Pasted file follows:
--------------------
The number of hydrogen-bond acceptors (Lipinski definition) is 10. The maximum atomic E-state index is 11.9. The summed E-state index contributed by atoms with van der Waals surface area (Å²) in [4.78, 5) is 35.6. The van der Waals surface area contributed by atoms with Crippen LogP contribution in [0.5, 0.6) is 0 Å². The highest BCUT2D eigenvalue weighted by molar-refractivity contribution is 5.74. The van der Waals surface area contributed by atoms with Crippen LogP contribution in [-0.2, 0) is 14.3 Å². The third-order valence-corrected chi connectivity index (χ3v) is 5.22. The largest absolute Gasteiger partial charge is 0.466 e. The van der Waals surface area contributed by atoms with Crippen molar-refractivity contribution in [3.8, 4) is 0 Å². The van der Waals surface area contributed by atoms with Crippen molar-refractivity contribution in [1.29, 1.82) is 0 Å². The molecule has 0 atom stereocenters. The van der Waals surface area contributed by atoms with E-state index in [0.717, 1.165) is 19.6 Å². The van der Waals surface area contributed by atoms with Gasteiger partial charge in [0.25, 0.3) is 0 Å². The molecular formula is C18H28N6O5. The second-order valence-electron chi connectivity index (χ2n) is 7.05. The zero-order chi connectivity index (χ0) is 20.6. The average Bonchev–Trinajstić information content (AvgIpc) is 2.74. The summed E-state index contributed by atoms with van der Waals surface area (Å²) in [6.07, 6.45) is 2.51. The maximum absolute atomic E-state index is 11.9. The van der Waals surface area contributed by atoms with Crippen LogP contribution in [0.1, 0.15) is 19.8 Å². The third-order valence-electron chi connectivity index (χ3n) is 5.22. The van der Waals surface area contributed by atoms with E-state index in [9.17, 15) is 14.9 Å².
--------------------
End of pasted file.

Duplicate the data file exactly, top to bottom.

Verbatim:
The number of hydrogen-bond acceptors (Lipinski definition) is 10. The maximum atomic E-state index is 11.9. The summed E-state index contributed by atoms with van der Waals surface area (Å²) in [4.78, 5) is 35.6. The van der Waals surface area contributed by atoms with Crippen LogP contribution in [0.5, 0.6) is 0 Å². The highest BCUT2D eigenvalue weighted by molar-refractivity contribution is 5.74. The van der Waals surface area contributed by atoms with Crippen LogP contribution in [-0.2, 0) is 14.3 Å². The third-order valence-corrected chi connectivity index (χ3v) is 5.22. The largest absolute Gasteiger partial charge is 0.466 e. The van der Waals surface area contributed by atoms with Crippen molar-refractivity contribution in [3.8, 4) is 0 Å². The van der Waals surface area contributed by atoms with Crippen molar-refractivity contribution in [1.29, 1.82) is 0 Å². The molecule has 0 atom stereocenters. The van der Waals surface area contributed by atoms with E-state index in [0.717, 1.165) is 19.6 Å². The van der Waals surface area contributed by atoms with Gasteiger partial charge in [0.25, 0.3) is 0 Å². The molecular formula is C18H28N6O5. The second-order valence-electron chi connectivity index (χ2n) is 7.05. The zero-order chi connectivity index (χ0) is 20.6. The average Bonchev–Trinajstić information content (AvgIpc) is 2.74. The summed E-state index contributed by atoms with van der Waals surface area (Å²) in [6.07, 6.45) is 2.51. The maximum absolute atomic E-state index is 11.9. The van der Waals surface area contributed by atoms with Crippen LogP contribution in [0.1, 0.15) is 19.8 Å². The third-order valence-electron chi connectivity index (χ3n) is 5.22. The van der Waals surface area contributed by atoms with E-state index in [9.17, 15) is 14.9 Å².